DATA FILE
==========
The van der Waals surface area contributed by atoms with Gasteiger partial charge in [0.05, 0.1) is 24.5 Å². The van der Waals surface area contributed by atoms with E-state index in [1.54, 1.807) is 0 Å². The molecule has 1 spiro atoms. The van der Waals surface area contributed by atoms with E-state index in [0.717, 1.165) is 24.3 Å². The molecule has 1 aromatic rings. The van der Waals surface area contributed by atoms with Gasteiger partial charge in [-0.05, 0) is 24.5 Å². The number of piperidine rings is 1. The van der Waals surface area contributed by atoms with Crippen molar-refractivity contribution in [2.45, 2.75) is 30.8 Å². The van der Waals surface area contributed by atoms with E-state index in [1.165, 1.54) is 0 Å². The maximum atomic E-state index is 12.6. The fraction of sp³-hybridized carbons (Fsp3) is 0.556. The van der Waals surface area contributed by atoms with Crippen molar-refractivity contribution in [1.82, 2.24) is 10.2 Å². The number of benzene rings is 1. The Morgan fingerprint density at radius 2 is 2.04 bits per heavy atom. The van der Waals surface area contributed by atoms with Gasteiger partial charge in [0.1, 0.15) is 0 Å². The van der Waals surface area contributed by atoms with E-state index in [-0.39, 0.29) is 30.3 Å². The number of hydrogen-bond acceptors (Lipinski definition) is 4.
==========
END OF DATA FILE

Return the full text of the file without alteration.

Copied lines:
The van der Waals surface area contributed by atoms with Gasteiger partial charge in [0.05, 0.1) is 24.5 Å². The van der Waals surface area contributed by atoms with E-state index in [1.54, 1.807) is 0 Å². The molecule has 1 spiro atoms. The van der Waals surface area contributed by atoms with E-state index in [0.717, 1.165) is 24.3 Å². The molecule has 1 aromatic rings. The van der Waals surface area contributed by atoms with Gasteiger partial charge in [-0.05, 0) is 24.5 Å². The number of piperidine rings is 1. The van der Waals surface area contributed by atoms with Crippen molar-refractivity contribution in [2.45, 2.75) is 30.8 Å². The van der Waals surface area contributed by atoms with E-state index in [1.165, 1.54) is 0 Å². The maximum atomic E-state index is 12.6. The fraction of sp³-hybridized carbons (Fsp3) is 0.556. The van der Waals surface area contributed by atoms with Crippen molar-refractivity contribution in [1.82, 2.24) is 10.2 Å². The number of benzene rings is 1. The Morgan fingerprint density at radius 2 is 2.04 bits per heavy atom. The van der Waals surface area contributed by atoms with Gasteiger partial charge in [0.1, 0.15) is 0 Å². The van der Waals surface area contributed by atoms with E-state index in [-0.39, 0.29) is 30.3 Å². The number of hydrogen-bond acceptors (Lipinski definition) is 4.